Joan Acocella, the dance critic for The New Yorker, entertains us with a vivid account of her tourism in Italy, and records her impressions of the ruins of Pompeii and Herculaneum, two towns destroyed by the eruption of Vesuvius in 79 A.D. Pliny wrote two letters to Tacitus about his family’s experience. His uncle decided to sail from their home in Misenum to investigate the phenomenon of a strange cloud (like an umbrella pine) rising above a mountain. (They did not know it was Vesuvius.) Pliny the Elder died after going ashore to attempt to rescue terrified friends, while Pliny and his mother survived after a harrowing flight from their home through a panicky crowd in ashy darkness. When it became light again, the ground was pillowed with ashes.
Of the two Plinys, Dunn focusses on the younger. Clearly, she would rather have done otherwise. The Elder was more famous, rightfully so. As his nephew said, the older man did things that deserved to be written about and wrote things that deserved to be read. His “Natural History”—Penguin Classics has a good abridged translation by John F. Healy—is not merely huge but piquant and readable.
.Unfortunately I cannot agree. Actually, I know nobody who would agree.
Charles McGrath takes a slightly different slant. He humorously apologizes for ignorance in the first paragraph, while smugly trying to establish his credentials– unsuccessfully.. He writes,
If only Daisy Dunn’s book had been around back when I was an aspiring classicist. There were actually two Roman writers named Pliny — the Elder and the Younger, as they were known; an uncle and his nephew — and I could never keep them straight, let alone understand why they were worth studying. Dunn makes a persuasive case for both. Her ostensible subject is the Younger, about whom more is known, but she toggles back and forth between the two, and, perhaps without her intending it, the uncle even steals the show for a while. How do you compete with someone so intrepid that he dies while trying to inspect an active volcano?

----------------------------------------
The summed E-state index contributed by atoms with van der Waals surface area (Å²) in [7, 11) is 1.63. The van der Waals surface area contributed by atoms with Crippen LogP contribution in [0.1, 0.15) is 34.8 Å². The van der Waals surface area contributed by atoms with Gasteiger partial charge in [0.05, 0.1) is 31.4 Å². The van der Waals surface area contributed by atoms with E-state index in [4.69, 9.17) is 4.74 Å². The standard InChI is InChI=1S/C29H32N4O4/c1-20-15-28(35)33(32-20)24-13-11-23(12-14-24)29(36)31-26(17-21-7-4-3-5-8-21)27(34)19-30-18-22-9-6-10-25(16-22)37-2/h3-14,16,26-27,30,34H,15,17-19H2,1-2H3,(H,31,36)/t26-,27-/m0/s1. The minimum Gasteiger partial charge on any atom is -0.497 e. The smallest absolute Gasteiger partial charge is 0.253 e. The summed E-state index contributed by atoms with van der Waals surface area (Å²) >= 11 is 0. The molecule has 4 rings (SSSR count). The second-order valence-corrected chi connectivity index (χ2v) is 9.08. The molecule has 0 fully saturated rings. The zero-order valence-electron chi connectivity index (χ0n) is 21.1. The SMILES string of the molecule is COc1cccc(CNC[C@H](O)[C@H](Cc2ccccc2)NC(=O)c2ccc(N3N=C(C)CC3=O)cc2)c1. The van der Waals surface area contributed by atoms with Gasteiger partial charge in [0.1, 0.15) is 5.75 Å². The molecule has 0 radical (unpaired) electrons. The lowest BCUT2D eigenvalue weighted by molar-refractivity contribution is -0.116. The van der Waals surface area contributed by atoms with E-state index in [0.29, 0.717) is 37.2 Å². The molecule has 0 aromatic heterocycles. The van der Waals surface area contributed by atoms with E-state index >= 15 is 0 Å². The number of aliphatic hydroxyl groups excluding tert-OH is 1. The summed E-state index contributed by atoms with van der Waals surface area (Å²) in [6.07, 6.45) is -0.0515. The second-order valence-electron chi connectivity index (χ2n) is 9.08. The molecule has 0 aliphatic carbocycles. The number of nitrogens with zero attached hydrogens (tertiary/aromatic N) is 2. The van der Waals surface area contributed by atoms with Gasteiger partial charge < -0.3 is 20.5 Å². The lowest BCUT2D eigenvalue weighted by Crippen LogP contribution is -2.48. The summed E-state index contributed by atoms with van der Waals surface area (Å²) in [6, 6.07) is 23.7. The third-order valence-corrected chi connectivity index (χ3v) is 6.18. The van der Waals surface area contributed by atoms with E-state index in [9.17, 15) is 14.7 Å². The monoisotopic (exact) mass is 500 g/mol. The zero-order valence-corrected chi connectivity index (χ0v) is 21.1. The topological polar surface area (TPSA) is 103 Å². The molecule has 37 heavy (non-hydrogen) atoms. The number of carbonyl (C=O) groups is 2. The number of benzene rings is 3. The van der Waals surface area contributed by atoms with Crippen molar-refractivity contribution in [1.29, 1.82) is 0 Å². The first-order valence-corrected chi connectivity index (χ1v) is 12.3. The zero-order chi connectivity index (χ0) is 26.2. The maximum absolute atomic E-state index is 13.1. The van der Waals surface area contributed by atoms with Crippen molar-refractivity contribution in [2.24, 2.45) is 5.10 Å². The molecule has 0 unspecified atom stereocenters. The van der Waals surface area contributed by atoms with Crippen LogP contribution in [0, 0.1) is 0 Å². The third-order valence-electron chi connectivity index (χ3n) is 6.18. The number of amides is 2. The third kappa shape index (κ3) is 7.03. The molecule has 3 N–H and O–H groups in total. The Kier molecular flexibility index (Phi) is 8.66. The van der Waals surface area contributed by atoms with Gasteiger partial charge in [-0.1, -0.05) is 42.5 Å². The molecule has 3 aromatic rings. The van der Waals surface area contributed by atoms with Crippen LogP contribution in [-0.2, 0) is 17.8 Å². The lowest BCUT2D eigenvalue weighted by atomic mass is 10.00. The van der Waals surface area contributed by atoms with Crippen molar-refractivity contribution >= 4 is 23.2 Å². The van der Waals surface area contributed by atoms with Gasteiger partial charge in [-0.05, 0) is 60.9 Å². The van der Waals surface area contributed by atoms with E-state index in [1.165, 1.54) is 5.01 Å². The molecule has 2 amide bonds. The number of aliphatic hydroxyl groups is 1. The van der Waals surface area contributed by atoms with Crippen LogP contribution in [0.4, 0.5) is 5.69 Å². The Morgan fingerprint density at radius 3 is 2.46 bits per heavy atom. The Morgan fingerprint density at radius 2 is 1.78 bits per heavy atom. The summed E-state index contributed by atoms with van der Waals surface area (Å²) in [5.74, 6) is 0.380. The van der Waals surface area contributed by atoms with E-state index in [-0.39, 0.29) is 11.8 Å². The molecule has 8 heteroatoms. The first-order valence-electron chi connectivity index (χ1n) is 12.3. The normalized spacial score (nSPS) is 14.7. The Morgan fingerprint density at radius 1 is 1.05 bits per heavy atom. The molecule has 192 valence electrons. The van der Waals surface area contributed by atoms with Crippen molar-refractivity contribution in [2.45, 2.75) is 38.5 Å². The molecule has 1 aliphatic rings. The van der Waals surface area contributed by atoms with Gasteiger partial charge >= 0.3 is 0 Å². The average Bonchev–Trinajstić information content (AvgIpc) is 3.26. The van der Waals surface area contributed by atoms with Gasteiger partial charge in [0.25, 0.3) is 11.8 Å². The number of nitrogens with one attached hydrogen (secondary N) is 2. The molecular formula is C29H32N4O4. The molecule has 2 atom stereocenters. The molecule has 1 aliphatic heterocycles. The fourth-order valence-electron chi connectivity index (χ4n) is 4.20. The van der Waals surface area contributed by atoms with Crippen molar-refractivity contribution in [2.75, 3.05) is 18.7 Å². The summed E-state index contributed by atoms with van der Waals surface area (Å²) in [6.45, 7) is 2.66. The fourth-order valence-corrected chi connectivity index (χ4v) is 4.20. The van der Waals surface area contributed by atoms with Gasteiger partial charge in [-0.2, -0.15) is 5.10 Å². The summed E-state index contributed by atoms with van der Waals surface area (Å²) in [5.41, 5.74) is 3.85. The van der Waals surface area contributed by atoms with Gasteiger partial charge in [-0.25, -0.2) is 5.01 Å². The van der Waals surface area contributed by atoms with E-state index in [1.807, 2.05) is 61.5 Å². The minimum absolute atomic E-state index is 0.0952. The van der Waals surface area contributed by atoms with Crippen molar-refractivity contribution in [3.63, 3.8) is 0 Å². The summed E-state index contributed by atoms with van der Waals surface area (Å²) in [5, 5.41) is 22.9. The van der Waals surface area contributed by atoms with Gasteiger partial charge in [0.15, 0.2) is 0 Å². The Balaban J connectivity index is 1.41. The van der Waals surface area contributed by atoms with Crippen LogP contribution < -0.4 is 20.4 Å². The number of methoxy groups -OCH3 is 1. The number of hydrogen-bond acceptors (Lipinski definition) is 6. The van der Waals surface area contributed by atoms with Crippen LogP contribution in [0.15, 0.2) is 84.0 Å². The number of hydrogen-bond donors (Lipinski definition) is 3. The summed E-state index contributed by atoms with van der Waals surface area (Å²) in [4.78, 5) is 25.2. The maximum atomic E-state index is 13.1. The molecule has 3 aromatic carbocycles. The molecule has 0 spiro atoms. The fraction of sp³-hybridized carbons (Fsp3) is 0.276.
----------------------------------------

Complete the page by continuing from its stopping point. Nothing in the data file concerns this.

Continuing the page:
The focus of Dunn’s book is Pliny (the real Pliny!), but you’d never know it to read these two reviews.
Fortunately, Steve Donoghue in the Christian Science Monitor “got” it.
As his delightfully involving letters make clear, the nephew was made of far more mortal stuff, fond of good food and comfortable living, very intelligent but given to obsequiousness. In particular his letters to Trajan show a winningly human combination of fussy officiousness and genuine public service, and Dunn is right to note that although the emperor’s secretaries doubtless wrote many of his responses, some of those responses came from the emperor himself and “resound with the voice of authority.
Sometimes you have to leave New York to find an enlightened review.